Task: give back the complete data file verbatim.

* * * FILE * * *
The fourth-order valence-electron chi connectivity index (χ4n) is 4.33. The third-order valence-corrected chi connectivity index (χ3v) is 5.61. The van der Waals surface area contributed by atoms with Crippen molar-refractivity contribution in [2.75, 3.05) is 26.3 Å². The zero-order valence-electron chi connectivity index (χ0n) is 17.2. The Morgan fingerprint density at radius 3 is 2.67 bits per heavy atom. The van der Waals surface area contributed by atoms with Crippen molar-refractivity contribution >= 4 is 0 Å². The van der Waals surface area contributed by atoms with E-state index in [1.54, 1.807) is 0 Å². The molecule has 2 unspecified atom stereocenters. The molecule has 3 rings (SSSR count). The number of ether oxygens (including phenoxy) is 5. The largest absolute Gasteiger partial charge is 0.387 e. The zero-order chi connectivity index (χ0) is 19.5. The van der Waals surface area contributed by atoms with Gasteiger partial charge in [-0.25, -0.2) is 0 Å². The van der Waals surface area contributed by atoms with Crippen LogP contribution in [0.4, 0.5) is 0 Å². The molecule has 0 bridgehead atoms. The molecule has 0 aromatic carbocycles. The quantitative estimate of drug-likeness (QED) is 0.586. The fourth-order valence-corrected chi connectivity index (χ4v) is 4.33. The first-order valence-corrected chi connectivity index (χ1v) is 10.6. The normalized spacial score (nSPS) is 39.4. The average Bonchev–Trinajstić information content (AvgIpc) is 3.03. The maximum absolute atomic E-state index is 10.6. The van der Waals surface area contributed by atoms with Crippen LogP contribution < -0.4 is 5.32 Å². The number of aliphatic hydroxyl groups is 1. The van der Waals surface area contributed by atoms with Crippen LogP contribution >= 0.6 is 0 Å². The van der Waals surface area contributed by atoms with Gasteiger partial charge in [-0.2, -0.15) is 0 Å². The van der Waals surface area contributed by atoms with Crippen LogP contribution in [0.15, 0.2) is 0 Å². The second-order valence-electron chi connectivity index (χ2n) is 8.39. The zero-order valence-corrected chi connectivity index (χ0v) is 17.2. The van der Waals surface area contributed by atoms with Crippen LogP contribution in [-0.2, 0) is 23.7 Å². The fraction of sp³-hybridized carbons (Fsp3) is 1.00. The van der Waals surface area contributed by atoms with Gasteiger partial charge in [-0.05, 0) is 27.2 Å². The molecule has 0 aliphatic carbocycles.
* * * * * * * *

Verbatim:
The fourth-order valence-electron chi connectivity index (χ4n) is 4.33. The third-order valence-corrected chi connectivity index (χ3v) is 5.61. The van der Waals surface area contributed by atoms with Crippen molar-refractivity contribution in [2.75, 3.05) is 26.3 Å². The zero-order valence-electron chi connectivity index (χ0n) is 17.2. The Morgan fingerprint density at radius 3 is 2.67 bits per heavy atom. The van der Waals surface area contributed by atoms with Crippen molar-refractivity contribution >= 4 is 0 Å². The van der Waals surface area contributed by atoms with E-state index in [1.54, 1.807) is 0 Å². The molecule has 2 unspecified atom stereocenters. The molecule has 3 rings (SSSR count). The number of ether oxygens (including phenoxy) is 5. The largest absolute Gasteiger partial charge is 0.387 e. The zero-order chi connectivity index (χ0) is 19.5. The van der Waals surface area contributed by atoms with Gasteiger partial charge in [-0.25, -0.2) is 0 Å². The van der Waals surface area contributed by atoms with Crippen LogP contribution in [0.4, 0.5) is 0 Å². The molecule has 0 bridgehead atoms. The molecule has 0 aromatic carbocycles. The quantitative estimate of drug-likeness (QED) is 0.586. The fourth-order valence-corrected chi connectivity index (χ4v) is 4.33. The first-order valence-corrected chi connectivity index (χ1v) is 10.6. The normalized spacial score (nSPS) is 39.4. The average Bonchev–Trinajstić information content (AvgIpc) is 3.03. The maximum absolute atomic E-state index is 10.6. The van der Waals surface area contributed by atoms with Crippen LogP contribution < -0.4 is 5.32 Å². The number of aliphatic hydroxyl groups is 1. The van der Waals surface area contributed by atoms with Crippen LogP contribution >= 0.6 is 0 Å². The van der Waals surface area contributed by atoms with Gasteiger partial charge in [-0.2, -0.15) is 0 Å². The van der Waals surface area contributed by atoms with Crippen LogP contribution in [0.15, 0.2) is 0 Å². The second-order valence-electron chi connectivity index (χ2n) is 8.39. The zero-order valence-corrected chi connectivity index (χ0v) is 17.2. The van der Waals surface area contributed by atoms with Crippen LogP contribution in [-0.2, 0) is 23.7 Å². The fraction of sp³-hybridized carbons (Fsp3) is 1.00. The van der Waals surface area contributed by atoms with Gasteiger partial charge in [-0.05, 0) is 27.2 Å². The molecule has 0 aliphatic carbocycles.